Blast Furnace Plant
The blast furnace iron making typically implies a reduction and smelting in a single reactor. It is operated on counter current principle. The charge descent in the downward direction and the blast (hot air) ascends from tuyeres. Therefore the residence time of the reducing gas inside the furnace is less.
A modern blast furnace plant mainly consists of:-
Blast furnace proper
Hot blast supply equipments
Gas cleaning system and gas storage
Raw material storage and handling
Liquid products disposal
Process control equipments
Blast Furnace Proper
The blast furnace is a tall shaft-type furnace with a vertical stack superimposed over a crucible-like hearth. Iron-bearing materials (iron ore, sinter, pellets etc.), coke and flux (limestone and dolomite) are charged into the top of the shaft. A blast of heated air and also, in most instances, a gaseous, liquid or powdered fuel are introduced through openings at the bottom of the shaft just above the hearth crucible. The heated air burns the injected fuel and much of the coke charged in from the top to produce the heat required by the process and to provide reducing gas (CO) that removes oxygen from the ore. The reduced iron melts and runs down to the bottom of the hearth. The flux combines with the impurities in the ore to produce a slag which also melts and accumulates on top of the liquid iron in the hearth. The iron and slag are drained and separated out due to their density difference through tap holes.
The structure essentially consists of the following parts:.
It is a massive steel reinforced concrete mass partially embedded below the ground level. It should be sufficiently strong to withstand the loaded furnace weight. It may be about 15m in diameter and 6-8m thick and lined with fireclay bricks.
It is a receptacle to collect the molten metal and slag. It is lined with carbon blocks. It essentially consists of a tap hole for Iron extraction and slag notch for slag removal. But modern practices involve a common tap hole for both Iron and slag. These holes are closed with clay by means of a Mud-gun when not in use. It is about 3-3.5m in depth.
3. Bosh :
It is the zone of intense heat constructed with a steel reinforcement. The top of the bosh has the maximum diameter of the furnace to accommodate the volume expansion of the charge materials. Tuyeres are present at the bottom level of the bosh, which are inclined at some angle in the upward direction. It is about 3-4m high.
4. Stack :
It is a frustum of a huge cone mounted on the mantle and extends to the furnace top i.e., the bell, the charging system, the gas off-takes, etc. It is lined with Fireclay and is about 18- 20m in height. The top 2-3m, known as Stock-line, is protected from abrasion caused by the falling charge by providing armour plates on the inner surface of the lining.
5. Tuyere and bustle pipe :
Immediately above the hearth are located the tuyeres through which hot air blast is blown for fuel combustion. Usually, the tuyeres are even numbered(between 10- 20) and uniformly spaced.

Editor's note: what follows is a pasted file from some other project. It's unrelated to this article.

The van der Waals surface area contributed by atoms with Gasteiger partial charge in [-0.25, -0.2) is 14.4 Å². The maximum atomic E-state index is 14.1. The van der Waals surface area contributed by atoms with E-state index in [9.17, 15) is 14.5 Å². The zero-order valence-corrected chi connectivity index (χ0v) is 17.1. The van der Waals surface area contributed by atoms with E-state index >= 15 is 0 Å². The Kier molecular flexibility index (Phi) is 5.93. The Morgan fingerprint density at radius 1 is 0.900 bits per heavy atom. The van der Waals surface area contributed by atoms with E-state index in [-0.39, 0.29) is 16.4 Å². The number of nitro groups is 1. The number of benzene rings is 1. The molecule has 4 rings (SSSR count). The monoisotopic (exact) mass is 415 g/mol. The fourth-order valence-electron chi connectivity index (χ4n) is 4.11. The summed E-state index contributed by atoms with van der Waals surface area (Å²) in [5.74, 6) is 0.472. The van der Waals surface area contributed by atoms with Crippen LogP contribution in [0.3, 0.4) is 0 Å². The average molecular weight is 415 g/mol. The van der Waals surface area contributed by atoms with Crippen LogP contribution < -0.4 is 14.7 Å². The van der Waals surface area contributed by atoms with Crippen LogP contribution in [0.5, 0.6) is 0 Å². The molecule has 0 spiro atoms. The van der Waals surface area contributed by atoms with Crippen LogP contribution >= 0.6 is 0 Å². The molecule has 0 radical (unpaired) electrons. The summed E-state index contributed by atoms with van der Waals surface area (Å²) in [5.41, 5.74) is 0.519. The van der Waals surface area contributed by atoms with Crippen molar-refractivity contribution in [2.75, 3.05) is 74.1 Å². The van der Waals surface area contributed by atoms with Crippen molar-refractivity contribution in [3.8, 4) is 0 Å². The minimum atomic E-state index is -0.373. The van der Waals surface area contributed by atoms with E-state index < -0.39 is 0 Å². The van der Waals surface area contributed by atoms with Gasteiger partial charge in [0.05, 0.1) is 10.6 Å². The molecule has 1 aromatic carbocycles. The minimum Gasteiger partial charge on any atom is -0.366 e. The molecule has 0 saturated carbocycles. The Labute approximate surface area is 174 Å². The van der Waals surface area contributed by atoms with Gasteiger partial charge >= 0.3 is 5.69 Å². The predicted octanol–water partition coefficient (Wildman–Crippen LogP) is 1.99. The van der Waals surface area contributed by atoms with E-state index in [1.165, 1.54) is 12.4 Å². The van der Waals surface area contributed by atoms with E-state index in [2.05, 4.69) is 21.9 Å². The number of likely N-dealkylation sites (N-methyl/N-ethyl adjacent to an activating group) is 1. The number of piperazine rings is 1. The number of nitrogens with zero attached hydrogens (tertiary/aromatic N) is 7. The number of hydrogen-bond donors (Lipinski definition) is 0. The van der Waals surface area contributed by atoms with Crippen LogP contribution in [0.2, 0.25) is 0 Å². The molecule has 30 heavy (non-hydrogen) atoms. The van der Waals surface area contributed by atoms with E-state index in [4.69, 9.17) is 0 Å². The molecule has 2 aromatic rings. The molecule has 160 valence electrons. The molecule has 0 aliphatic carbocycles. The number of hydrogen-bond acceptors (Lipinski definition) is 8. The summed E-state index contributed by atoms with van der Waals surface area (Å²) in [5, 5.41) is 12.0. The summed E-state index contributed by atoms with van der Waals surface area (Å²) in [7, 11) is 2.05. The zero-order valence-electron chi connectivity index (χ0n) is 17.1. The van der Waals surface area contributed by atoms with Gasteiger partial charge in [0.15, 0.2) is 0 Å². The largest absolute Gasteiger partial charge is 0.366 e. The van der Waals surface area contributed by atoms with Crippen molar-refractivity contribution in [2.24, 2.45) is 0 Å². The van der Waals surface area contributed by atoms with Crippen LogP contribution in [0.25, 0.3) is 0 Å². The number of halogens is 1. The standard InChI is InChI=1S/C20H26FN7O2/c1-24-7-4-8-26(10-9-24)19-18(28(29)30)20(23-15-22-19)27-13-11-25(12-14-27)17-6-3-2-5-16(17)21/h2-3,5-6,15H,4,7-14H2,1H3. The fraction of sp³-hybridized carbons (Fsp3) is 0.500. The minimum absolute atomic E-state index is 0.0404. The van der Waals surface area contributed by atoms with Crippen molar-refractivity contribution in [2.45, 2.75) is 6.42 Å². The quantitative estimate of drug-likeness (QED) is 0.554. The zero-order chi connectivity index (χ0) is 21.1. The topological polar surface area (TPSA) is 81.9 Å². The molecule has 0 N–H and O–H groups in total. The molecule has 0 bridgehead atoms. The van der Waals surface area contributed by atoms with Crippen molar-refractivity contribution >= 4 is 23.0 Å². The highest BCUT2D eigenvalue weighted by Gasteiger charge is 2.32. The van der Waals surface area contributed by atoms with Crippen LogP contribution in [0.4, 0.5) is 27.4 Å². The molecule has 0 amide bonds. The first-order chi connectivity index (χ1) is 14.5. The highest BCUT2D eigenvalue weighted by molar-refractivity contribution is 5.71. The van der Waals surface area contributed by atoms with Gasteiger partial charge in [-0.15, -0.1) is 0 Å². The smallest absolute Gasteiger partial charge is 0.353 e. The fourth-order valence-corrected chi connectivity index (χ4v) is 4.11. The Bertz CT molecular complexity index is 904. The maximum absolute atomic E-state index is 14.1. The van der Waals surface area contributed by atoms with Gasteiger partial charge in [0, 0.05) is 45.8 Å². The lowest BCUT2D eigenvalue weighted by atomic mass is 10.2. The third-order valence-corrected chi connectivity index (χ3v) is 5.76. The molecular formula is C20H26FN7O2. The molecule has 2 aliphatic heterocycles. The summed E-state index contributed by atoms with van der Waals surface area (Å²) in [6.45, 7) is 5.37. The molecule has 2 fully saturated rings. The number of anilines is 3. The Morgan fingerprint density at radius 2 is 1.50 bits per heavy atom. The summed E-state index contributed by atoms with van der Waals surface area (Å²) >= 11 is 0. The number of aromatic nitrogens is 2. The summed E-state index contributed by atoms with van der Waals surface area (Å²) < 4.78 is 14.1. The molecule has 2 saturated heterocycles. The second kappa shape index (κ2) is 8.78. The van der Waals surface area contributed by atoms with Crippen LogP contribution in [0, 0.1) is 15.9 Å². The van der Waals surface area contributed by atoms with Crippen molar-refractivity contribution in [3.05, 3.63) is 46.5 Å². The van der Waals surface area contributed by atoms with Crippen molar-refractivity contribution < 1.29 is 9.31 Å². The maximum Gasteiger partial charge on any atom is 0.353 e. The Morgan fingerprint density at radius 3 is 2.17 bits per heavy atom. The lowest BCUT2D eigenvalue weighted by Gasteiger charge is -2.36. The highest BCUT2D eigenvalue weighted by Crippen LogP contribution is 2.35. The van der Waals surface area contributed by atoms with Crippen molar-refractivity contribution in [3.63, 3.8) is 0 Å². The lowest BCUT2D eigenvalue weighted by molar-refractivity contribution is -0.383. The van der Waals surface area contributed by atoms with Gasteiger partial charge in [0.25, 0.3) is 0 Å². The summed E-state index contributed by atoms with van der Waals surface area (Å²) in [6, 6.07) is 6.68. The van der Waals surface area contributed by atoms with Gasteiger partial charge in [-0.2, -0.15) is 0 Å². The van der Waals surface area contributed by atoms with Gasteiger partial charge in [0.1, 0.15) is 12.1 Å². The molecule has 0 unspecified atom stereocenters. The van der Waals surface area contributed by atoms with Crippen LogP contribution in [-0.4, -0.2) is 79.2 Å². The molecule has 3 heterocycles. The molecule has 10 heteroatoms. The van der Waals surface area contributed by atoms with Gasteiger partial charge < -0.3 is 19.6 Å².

Air from the hot blast stove is supplied through a huge circular pipe, known as the bustle pipe, which by virtue of its enormous size, equalizes the pressure of the blast at the tuyeres.
6. Bell and hopper :
It is a cup and cone arrangement used for charging the solid charge. But, modern furnaces prefer bell less charging system. Some furnaces use a double bell arrangement to ensure that the charging continues without the leakage of exhaust gas out of the furnace.
7. Off-takes :
These are four exhaust pipes connected to the furnace top evenly at four points. These rise vertically up above the furnace top and then join to a bigger single pipe known as the down-comer which delivers the gas to the gas cleaning system i.e, dust catcher.
HOT BLAST STOVE:-
It is a regenerative furnace where the air blast is preheated to a temperature of 700- 1300 ⁰C before entering into the blast furnace. Generally, three to four hot blast stoves are provided for each blast furnace. It is about 6- 9m in diameter and 30- 35m in height. During working one stove is „on-blast‟, where the pressurized air is inserted into the stove, while the remaining two or three are „on-gas‟, that is getting themselves heated by burning the cleaned blast furnace gas. Each stove consists of two chambers- chequers chamber and combustion chamber. The combustion chamber involves heating of the cleaned B.F. gas which results in absorption of heat by the chequer bricks. Consequently, in the next cycle, the pressurised air supply is then forced into the chequers chamber which in turn absorbs the heat from the chequer bricks. This heated air blast is then supplied into the B.F. proper.
The B.F. gas is cleaned thoroughly before being used as a fuel. The down-comer opens up in a dust-catcher, where the coarse particles present in the gas settle down due to change in the direction of flow. This gas then passes through wet and dry scrubbers and an electrostatic precipitator. Nearly 25% of the B.F. gas is consumed in the stove for producing the hot blast. The remaining gas is used in other processes in the plant. A gas holder is used for storing the surplus gas.